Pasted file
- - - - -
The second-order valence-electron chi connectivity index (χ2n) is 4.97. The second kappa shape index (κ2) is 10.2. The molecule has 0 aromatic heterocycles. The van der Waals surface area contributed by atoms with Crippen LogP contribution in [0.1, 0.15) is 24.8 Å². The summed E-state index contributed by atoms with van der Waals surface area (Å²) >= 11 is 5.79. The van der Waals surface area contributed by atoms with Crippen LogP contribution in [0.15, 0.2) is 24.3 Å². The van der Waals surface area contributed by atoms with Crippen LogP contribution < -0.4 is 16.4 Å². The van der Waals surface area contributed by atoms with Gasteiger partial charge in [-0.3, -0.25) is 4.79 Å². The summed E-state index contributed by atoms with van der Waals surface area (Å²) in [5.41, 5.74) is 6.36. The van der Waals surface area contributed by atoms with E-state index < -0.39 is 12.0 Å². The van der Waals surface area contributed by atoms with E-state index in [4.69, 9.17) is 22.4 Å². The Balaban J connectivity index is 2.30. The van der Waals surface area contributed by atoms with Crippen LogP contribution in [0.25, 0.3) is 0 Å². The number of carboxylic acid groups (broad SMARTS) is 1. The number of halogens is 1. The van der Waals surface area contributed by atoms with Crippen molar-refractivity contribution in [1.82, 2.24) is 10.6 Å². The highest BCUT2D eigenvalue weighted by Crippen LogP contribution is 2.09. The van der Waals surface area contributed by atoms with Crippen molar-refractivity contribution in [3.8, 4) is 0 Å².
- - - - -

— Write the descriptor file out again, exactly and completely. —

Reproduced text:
The second-order valence-electron chi connectivity index (χ2n) is 4.97. The second kappa shape index (κ2) is 10.2. The molecule has 0 aromatic heterocycles. The van der Waals surface area contributed by atoms with Crippen LogP contribution in [0.1, 0.15) is 24.8 Å². The summed E-state index contributed by atoms with van der Waals surface area (Å²) >= 11 is 5.79. The van der Waals surface area contributed by atoms with Crippen LogP contribution in [0.15, 0.2) is 24.3 Å². The van der Waals surface area contributed by atoms with Crippen LogP contribution < -0.4 is 16.4 Å². The van der Waals surface area contributed by atoms with Gasteiger partial charge in [-0.3, -0.25) is 4.79 Å². The summed E-state index contributed by atoms with van der Waals surface area (Å²) in [5.41, 5.74) is 6.36. The van der Waals surface area contributed by atoms with E-state index < -0.39 is 12.0 Å². The van der Waals surface area contributed by atoms with E-state index in [4.69, 9.17) is 22.4 Å². The Balaban J connectivity index is 2.30. The van der Waals surface area contributed by atoms with Crippen LogP contribution in [0.25, 0.3) is 0 Å². The number of carboxylic acid groups (broad SMARTS) is 1. The number of halogens is 1. The van der Waals surface area contributed by atoms with Crippen molar-refractivity contribution in [1.82, 2.24) is 10.6 Å². The highest BCUT2D eigenvalue weighted by Crippen LogP contribution is 2.09. The van der Waals surface area contributed by atoms with Crippen molar-refractivity contribution in [3.8, 4) is 0 Å².